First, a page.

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  #31  
Old 03-21-2018, 02:19 PM
rv7charlie rv7charlie is offline
 
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Location: Pocahontas MS
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Originally Posted by Phantom30 View Post
I thought about going this route; however, what concerned me was when a regulator goes south...there is always a chance it could wreck havoc on “very expensive electronics”....just a thought🤓
That *shouldn't* be an issue in a properly designed electrical system.


(aeroelectric connection...aeroelectric connection...aero.....)
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  #32  
Old 03-21-2018, 02:43 PM
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Phantom30 Phantom30 is offline
 
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Quote:
Originally Posted by rv7charlie View Post
That *shouldn't* be an issue in a properly designed electrical system.


(aeroelectric connection...aeroelectric connection...aero.....)
I guess “shoudn’t“ does not make me feel warm and fuzzy! I’ve seen first hand what run-away charging systems can do...this is an area where saving a few bucks doesn’t make sense to me....but, hey. We are all big boys....follow your own gut on this issue.
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Tho RVN)
Distinguished Flying Cross Society Member
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RV-12 Kit#729 "N312RD" is now a full functioning fun machine!! Thanks Van for fulfilling my dream😎
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  #33  
Old 03-21-2018, 03:15 PM
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DaleB DaleB is offline
 
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Location: Omaha, NE (KMLE)
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Quote:
Originally Posted by rv7charlie View Post
That *shouldn't* be an issue in a properly designed electrical system.


(aeroelectric connection...aeroelectric connection...aero.....)
That assumes an electrical system different from the Rotax/RV-12, I think.

The Rotax doesn't use an alternator with a field winding, so you can't "crowbar" the field winding and shut down the alternator if there's an overvoltage condition. The rectifier/voltage regulator is the only thing other than the switch that stands between the raw output of the alternator and your avionics. One of the possible failure modes (we don't know how likely) would be full or partial rectification, with no regulation at all. It is possible for the regulator to fail in a manner that would put a fairly high voltage onto the bus. I know when my $30 Amazon special clone of the Deere regulator went south (after roughly 6 hours), my Dynon told me the bus voltage was 16V. I suspect it was higher, but had no real instrumentation on board.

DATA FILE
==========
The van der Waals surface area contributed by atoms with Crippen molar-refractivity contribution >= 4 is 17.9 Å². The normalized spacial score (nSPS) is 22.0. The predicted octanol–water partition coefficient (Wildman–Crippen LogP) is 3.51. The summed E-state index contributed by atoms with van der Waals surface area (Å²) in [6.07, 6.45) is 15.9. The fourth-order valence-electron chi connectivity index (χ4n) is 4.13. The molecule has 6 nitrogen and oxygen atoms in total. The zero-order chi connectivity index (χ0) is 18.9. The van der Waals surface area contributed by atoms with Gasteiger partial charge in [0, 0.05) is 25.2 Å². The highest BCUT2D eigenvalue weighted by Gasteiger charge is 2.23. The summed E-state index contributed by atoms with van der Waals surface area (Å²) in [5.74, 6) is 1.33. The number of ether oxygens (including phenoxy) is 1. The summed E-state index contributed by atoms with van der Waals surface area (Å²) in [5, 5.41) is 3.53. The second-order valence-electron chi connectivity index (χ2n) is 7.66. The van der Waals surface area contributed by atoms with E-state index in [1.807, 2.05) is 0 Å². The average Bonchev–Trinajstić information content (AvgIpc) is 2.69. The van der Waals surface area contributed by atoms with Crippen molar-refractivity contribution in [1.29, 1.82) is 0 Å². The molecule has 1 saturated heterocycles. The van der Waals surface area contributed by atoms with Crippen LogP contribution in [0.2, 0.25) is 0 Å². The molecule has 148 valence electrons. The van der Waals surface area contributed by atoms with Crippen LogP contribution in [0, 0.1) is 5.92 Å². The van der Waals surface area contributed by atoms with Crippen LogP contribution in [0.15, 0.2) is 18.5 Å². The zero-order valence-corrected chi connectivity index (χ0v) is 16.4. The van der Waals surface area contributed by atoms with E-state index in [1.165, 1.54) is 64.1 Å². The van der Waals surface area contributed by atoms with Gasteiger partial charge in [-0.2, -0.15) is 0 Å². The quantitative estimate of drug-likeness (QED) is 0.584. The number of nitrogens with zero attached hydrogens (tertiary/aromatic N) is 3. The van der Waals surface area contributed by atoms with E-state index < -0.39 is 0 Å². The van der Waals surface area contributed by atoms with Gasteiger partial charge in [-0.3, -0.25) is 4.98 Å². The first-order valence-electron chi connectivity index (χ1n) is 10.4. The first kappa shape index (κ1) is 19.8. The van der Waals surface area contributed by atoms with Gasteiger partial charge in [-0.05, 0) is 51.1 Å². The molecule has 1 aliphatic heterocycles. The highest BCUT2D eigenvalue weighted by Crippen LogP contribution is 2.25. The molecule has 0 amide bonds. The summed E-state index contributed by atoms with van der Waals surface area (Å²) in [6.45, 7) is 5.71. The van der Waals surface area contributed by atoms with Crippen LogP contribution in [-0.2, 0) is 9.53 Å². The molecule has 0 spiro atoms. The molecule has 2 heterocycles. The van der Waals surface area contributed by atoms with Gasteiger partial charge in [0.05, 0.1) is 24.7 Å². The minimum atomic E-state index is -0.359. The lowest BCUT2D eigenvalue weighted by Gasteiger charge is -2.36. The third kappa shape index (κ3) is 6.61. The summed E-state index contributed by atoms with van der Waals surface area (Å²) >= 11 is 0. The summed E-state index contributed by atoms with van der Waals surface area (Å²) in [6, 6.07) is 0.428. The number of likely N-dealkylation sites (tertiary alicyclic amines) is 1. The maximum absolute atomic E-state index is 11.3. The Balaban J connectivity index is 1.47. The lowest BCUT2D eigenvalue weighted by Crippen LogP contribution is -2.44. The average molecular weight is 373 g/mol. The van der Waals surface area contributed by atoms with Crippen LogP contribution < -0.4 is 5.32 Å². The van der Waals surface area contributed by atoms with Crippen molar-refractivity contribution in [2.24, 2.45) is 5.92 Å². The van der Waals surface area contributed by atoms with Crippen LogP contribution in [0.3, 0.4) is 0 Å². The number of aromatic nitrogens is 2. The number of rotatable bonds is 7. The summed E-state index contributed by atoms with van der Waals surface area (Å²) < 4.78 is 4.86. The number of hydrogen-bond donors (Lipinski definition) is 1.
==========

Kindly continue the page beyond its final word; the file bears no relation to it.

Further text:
Fortunately the D180, GTX 327, GPS 496 and SL 40 are all designed for voltages in excess of 30V. I'd be a little concerned about the fuel pump if the overvoltage condition lasted more than a few minutes.

I personally won't go back to that style of regulator because I have little to no confidence that they won't fail at random and possibly short intervals. The smell of electrical smoke and alarms going off in flight do not inspire confidence among my passengers.
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Omaha, NE
RV-12 # 222 N980KM "Screamin' Canary" (bought flying)
Fisher Celebrity (under construction)
Previous RV-7 project (sold)
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  #34  
Old 03-21-2018, 03:54 PM
Dave12 Dave12 is offline
 
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I have had 6 failures in two different 12’s and in each case, the failure was at start up. It seems to me that the voltage did go to about 19 volts or so. Same exact scenario with the Ducati and Amazon. Doesn’t seem that one holds up any better than the other. The Amazon does get hotter.
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  #35  
Old 03-21-2018, 04:19 PM
rv7charlie rv7charlie is offline
 
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Arrrgggg.......

Aeroelectric. Aeroelectric. Aeroelectric. ...

Come on, guys. The dynamo that's being sold by B&C, etc is the same *type* of permanent magnet generator as what you're getting on a 912. If your -12 is a factory-built light sport, I guess you're out of luck. But if it's got 'experimental' anywhere in its name, you can fix the problem of overvoltage risk. If you're flying a Lyc with one of those PM backup generators, you're at the same risk as the Rotax guys and you need OV protection there, too.

To be explicit: Yes, overvoltage events can and quite likely will occur. Your mission, should you choose to accept it, is to wire your plane so an overvoltage event can't kill your electronics.

Aeroelectric. Aeroelectric.

Sign up for the aeroelectric list, and ask your question on how to solve the problem. You'll get referred to...wait for it...the Aeroelectric Connection book, which you can get for the effort of downloading it.

Charlie
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  #36  
Old 03-21-2018, 04:29 PM
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Phantom30 Phantom30 is offline
 
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Quote: